John Nelson Darby

Obadiah

Edom is frequently spoken of in the prophets. This people, who, as well as Jacob, were descended from Isaac, had an inveterate hatred to the posterity of the younger son who were favoured as the people of Jehovah. Psalm 137 tells of this hatred in the seventh verse. In Psalm 83 Edom forms a part of the last confederacy against Jerusalem, the object of which was to cut off the name of Israel from the earth. Ezekiel 35 dwells upon this perpetual hatred, shewn from the first in the refusal to g...

Jonah

The prophet Jonah gives us the opportunity of applying his history to many sentiments that arise in the human heart in all ages. His personal history—the history of a man who was upright in the main, but who had not courage to follow out the will of God boldly—is so intermingled with his prophecy, as to make this individual application easy and natural. Nevertheless the history of Jonah is that of one who bears testimony on the part of God, rather than that of a believer in his ordinary ...

Jonah

The prophet Jonah gives us the opportunity of applying his history to many sentiments that arise in the human heart in all ages. His personal history—the history of a man who was upright in the main, but who had not courage to follow out the will of God boldly—is so intermingled with his prophecy, as to make this individual application easy and natural. Nevertheless the history of Jonah is that of one who bears testimony on the part of God, rather than that of a believer in his ordinary ...

Micah

The prophecy of Micah is of the same date, and, up to a certain point, has the same character as that of Isaiah. That is to say, it treats especially of the introduction of the Messiah into the scene of the development of God’s dealings towards Israel, and even speaks particularly of His presence in connection with the attack of the Assyrian. This prophecy has nevertheless its own peculiar character; it enters, like those of Hosea and Amos, into the moral condition of the people, and conne...

Nahum

If we were to examine closely the different characters of the nations who have been connected with the people of God, we should perhaps find in each a specific form of evil pretty clearly delineated. At all events it is so in the principal enemies of that people. Egypt, Babylon, Nineveh, are prominently marked by that which they morally represent. Egypt is the world in its natural condition, whence the people have come forth. Babylon is corruption in the activity of power, by which the peopl...

Introduction To The Prophets

We enter, now, dear reader, on the field of prophecy; a vast and important one, whether in view of the moral instruction that it contains, or on account of the great events that are announced in it, or through its development of God’s government, and, by this means, its revelation of that which He Himself is in His ways with men. Jehovah and His dealings, and the Messiah, shine through the whole. Israel always forms the inner circle, or chief platform, on which these dealings are developed...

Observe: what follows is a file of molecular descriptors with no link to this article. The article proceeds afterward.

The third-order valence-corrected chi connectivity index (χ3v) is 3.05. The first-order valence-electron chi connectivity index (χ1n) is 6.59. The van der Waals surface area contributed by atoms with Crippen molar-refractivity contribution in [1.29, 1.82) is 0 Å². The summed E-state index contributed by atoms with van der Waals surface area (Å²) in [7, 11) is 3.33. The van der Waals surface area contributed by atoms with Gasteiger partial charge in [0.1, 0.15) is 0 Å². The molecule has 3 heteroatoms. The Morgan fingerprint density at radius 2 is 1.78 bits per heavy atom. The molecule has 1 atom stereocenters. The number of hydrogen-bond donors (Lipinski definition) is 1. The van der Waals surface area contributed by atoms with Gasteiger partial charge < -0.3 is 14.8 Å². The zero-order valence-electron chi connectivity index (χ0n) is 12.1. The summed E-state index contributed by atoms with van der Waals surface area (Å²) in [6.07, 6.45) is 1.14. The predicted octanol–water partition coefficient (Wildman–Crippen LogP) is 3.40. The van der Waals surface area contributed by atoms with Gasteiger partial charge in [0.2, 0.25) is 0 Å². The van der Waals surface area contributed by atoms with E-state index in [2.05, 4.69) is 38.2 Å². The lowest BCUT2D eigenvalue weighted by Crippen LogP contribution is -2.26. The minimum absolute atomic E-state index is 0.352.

The Song Of Songs

This Book takes up the Jew, or at least the remnant, in quite another aspect. It tells of the affections that the King can create in their heart, and by which He draws them to Himself. However strong these affections may be, they are not developed according to the position in which christian affections, properly so called, are formed. They differ in this respect. They do not possess the profound repose and sweetness of an affection that flows from a relationship already formed, known, and fu...

Ecclesiastes

The Book of Ecclesiastes is, up to a certain point, the converse of the Book of Proverbs.74 It is the experience of a man who— retaining wisdom, that he may judge of all—makes trial of everything under the sun that could be supposed capable of rendering men happy, through the enjoyment of everything that human capacity can entertain as a means of joy. The effect of this trial was the discovery that all is vanity and vexation of spirit; that every effort to be happy in possessing the eart...

Introduction

I propose giving in this work, of which Genesis is the commencement, a short synopsis of the principal subjects of each book of the Bible, to aid in the study of this precious volume that our God has given to us. I do not at all pretend to give the full contents of each book, but only (as God shall grant to me) a sort of index of the subjects, the divisions of the books by subjects, and (as far as I am enabled) the object of the Spirit of God in each part, hoping that it may aid others in re...

Genesis

Genesis has a character of its own; and, as the beginning of the Holy Book, presents to us all the great elementary principles which find their development in the history of the relationships of God with man, which is recorded in the following books. The germ of each of these principles will be found here, unless we except the law. There was however a law given to Adam in his innocence; and Hagar, we know, prefigures at least Sinai. There is scarce anything afterwards accomplished of which t...
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